Bennedicte is a name of Anglo-Saxon
origin and came from the personal name
which was derived from the Latin name Benedictus,
which meant blessed by God.
Early Origins of the Bennedicte family
The surname Bennedicte was first found in Warwickshire
, where they held a family seat
from ancient times.
Early History of the Bennedicte family
This web page shows only a small excerpt of our Bennedicte research.Another 463 words (33 lines of text) covering the years 1221, 1273, 1322, 1500, 1871, 1617, 1689 and 1638 are included under the topic Early Bennedicte History in all our PDF Extended History products and printed products wherever possible.
Bennedicte Spelling Variations
in names were a common occurrence before English spelling was standardized a few hundred
years ago. In the Middle Ages, even the literate spelled their names differently as the English language incorporated elements of French, Latin, and other European languages. Many variations of the name Bennedicte have been found, including Benedict, Benedicte, Benedici, Benedicti and many more.
Early Notables of the Bennedicte family (pre 1700)
Another 48 words (3 lines of text) are included under the topic Early Bennedicte Notables in all our PDF Extended History products and printed products wherever possible.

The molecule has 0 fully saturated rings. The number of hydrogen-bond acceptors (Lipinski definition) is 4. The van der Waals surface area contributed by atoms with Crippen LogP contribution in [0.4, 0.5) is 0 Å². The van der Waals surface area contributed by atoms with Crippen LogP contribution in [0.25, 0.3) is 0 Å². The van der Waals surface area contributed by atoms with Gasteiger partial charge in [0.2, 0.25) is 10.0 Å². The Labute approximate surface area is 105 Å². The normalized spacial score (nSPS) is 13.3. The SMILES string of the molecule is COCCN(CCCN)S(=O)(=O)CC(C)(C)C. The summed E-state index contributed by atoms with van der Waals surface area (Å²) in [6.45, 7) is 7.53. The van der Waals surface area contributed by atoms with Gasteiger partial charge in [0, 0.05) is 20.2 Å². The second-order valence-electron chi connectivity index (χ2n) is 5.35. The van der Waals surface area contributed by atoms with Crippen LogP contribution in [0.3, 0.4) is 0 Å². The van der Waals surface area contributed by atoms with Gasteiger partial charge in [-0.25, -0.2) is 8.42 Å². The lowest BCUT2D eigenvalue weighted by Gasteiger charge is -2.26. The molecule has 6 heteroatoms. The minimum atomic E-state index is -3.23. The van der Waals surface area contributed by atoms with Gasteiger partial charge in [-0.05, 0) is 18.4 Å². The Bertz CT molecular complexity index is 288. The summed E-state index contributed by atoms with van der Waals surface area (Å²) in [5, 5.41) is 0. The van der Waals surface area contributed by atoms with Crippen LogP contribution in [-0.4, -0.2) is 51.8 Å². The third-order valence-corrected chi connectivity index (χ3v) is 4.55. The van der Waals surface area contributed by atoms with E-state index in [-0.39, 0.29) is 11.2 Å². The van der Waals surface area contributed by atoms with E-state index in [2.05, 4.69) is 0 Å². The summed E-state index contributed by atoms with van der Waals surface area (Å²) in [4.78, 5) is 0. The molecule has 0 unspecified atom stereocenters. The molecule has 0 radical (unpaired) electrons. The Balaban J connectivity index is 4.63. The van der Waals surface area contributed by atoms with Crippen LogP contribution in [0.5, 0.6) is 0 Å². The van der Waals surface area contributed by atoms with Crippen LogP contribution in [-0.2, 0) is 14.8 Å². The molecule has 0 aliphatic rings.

Migration of the Bennedicte family to the New World and Oceana
Families began migrating abroad in enormous numbers because of the political and religious discontent in England
. Often faced with persecution and starvation in England
, the possibilities of the New World attracted many English people. Although the ocean trips took many lives, those who did get to North America were instrumental in building the necessary groundwork for what would become for new powerful nations. Among the first immigrants of the name Bennedicte, or a variant listed above to cross the Atlantic and come to North America were : Simon Benedict who arrived in Philadelphia in 1732 and Russel Benedict who arrived in New Orleans in 1823.
The Bennedicte Motto
The motto was originally a war cry or slogan. Mottoes first began to be shown with arms in the 14th and 15th centuries, but were not in general use until the 17th century. Thus the oldest coats of arms generally do not include a motto. Mottoes seldom form part of the grant of arms: Under most heraldic authorities, a motto is an optional component of the coat of arms, and can be added to or changed at will; many families have chosen not to display a motto.
Motto: De bon vouloir servir le roy
Motto Translation: To serve the king with goo will.